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Solanum demissum

Common Name(s)Papa cimarrona, papa del monte (Facciola 1998)
Tubers of the wild potato species Solanum demissum
Solanum demissum tubers
SynonymsS. alpicum, S. semidemissum, S. utile
PloidyHexaploid (6x)
Tuberization Photoperiod
Self-compatibleYes (Pushkarnath 1942)
Cytoplasm TypeD (Hosaka 2014)
Lindley: J. Hort. Soc. London 3: 70, fig. pg. 69. 1848.


Solanum demissum distribution map
Solanum demissum distribution map

Solanum demissum (demissum meaning “low lying”) is a widespread species in Mexico, particularly densely in central Mexico, and reaching south into Guatemala.  Plants reach about 18 inches tall, although many take on a much more compact or rosette form.  Flowers violet to purple.  Stolons long, two feet or more.  Tubers are white to tan, round to compressed.  Tuber size often reaches two to three inches.

This species is more closely related to S. acaule and S. albicans than to other Mexican species, which is quite interesting given the very long distance between the natural ranges of those species.

Both tubers and cooked fruits are reportedly consumed in Mexico.  Glycoalkaloids can be rather high in this species so I recommend that you refrain from eating large amounts.  Because there are almost no published measurements of glycoalkaloids in potato berries, I would also be very careful with those.  The people who traditionally eat this species may know more than we do about how and when it can be done safely.

This species was long thought to be an allopolyploid, bearing both the A and B genomes.  More recent work has shown that it is an autopolyploid, with only the A genome (Rodriguez 2009).  The chromosomes of this species form three sets of bivalents (He 2018).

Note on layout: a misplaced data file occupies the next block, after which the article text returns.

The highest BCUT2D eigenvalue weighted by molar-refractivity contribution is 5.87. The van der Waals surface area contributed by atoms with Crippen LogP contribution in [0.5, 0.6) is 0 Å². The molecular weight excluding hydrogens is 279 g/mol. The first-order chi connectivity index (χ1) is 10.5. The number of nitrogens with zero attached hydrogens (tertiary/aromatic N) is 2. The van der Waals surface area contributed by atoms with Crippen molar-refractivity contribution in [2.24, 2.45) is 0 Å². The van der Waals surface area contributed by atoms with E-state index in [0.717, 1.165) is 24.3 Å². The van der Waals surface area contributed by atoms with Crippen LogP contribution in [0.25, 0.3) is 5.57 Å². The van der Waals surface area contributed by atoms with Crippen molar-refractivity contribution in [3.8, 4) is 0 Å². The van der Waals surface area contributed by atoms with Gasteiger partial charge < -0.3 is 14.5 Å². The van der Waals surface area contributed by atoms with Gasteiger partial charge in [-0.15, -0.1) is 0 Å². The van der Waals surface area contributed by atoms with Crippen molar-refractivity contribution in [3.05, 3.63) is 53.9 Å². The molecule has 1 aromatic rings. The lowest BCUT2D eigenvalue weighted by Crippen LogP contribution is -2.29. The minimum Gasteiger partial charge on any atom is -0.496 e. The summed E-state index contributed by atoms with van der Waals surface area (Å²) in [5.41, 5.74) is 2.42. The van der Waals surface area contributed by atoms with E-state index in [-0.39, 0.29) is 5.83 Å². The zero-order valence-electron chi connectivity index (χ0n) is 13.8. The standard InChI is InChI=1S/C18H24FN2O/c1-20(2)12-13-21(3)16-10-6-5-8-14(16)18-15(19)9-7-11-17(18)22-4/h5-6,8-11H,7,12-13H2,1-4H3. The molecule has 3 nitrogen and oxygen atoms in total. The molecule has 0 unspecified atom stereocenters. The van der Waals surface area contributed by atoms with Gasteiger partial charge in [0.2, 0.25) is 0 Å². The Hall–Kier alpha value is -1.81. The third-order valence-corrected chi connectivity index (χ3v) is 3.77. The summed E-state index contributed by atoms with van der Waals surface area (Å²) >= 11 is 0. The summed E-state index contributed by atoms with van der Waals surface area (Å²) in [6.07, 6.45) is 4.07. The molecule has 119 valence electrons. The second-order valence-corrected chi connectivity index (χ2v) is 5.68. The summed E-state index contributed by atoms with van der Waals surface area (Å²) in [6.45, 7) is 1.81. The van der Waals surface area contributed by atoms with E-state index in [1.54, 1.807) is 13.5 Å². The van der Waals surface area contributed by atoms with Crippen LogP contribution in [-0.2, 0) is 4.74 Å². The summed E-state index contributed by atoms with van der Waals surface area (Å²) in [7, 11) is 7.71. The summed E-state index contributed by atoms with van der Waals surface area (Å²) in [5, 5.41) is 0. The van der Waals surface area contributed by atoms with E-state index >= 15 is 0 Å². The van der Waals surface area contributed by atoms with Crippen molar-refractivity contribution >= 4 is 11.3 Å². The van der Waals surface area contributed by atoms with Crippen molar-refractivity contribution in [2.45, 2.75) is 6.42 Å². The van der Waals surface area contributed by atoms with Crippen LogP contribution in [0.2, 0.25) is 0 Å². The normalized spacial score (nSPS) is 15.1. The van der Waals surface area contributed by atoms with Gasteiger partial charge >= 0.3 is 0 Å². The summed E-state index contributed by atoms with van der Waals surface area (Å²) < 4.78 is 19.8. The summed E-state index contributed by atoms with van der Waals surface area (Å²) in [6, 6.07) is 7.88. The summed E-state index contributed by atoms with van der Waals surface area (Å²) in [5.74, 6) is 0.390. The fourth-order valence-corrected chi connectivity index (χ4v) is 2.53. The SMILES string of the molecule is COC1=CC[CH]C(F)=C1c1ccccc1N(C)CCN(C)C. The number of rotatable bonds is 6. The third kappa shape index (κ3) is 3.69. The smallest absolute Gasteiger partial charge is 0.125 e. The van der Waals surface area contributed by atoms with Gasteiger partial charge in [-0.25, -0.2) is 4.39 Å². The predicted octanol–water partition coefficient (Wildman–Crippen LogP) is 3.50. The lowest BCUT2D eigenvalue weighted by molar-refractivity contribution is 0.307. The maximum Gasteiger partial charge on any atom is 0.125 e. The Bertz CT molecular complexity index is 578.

This species can survive frosts down to 25 degrees F (-4 C) (Li 1977).  Vega (1995) found that this species is much more frost tolerant than domesticated potato.

ConditionTypeLevel of ResistanceSource
Colorado Potato BeetleInvertebrateSomewhat resistant Machida-Hirano 2015
DroughtAbioticSomewhat resistantMachida-Hirano 2015
FrostAbioticSomewhat resistant Machida-Hirano 2015
Late BlightFungusResistant Machida-Hirano 2015
Potato Leaf Roll VirusVirusSomewhat resistant Machida-Hirano 2015
Potato Virus XVirusSomewhat resistant Machida-Hirano 2015
Potato Virus YVirusResistant Machida-Hirano 2015
Root Knot NematodeInvertebrateSomewhat resistant Machida-Hirano 2015
Soft Rot / BlacklegBacteriumSomewhat resistant Machida-Hirano 2015
WartFungusSomewhat resistant Machida-Hirano 2015

Glykoalkaloid content

Sarquis (2000) measured the total glycoalkaloid content of tubers of an accession of this species at 70.4 mg / 100g, a level 3.5 times the safety limit.  The tubers that I have tasted were not terribly bitter and I can imagine making edible selections of this species without too much trouble.


Solanum demissum plant
Solanum demissum plant
Solanum demissum plant
Solanum demissum plant
Solanum demissum flower buds
Solanum demissum flower buds
Solanum demissum flower
Solanum demissum flower
Tubers of the wild potato species Solanum demissum
Solanum demissum tubers


I have found S. demissum difficult to germinate, with often low germination percentage and a prolonged germination period.


Watanabe (1991) found that 2.3% of varieties of this species produced 2n pollen and Jackson (1999) found 3-9%, which would be effectively dodecaploid and 8EBN.

Crosses with S. tuberosum

FemaleMaleBerry Set
Seed SetGermPloidySource
S. demissumS. tuberosumModerateHigh  Jackson (1999)
S. tuberosumS. demissumLowModerate  Jackson (1999)

Crosses with other species

FemaleMaleBerry Set
Seed SetGermPloidySource
S. demissumS. chacoenseYesYes  Reddick 1939


Solanum demissum at Solanaceae Source

Solanum demissum at GRIN Taxonomy

Solanum demissum at CIP

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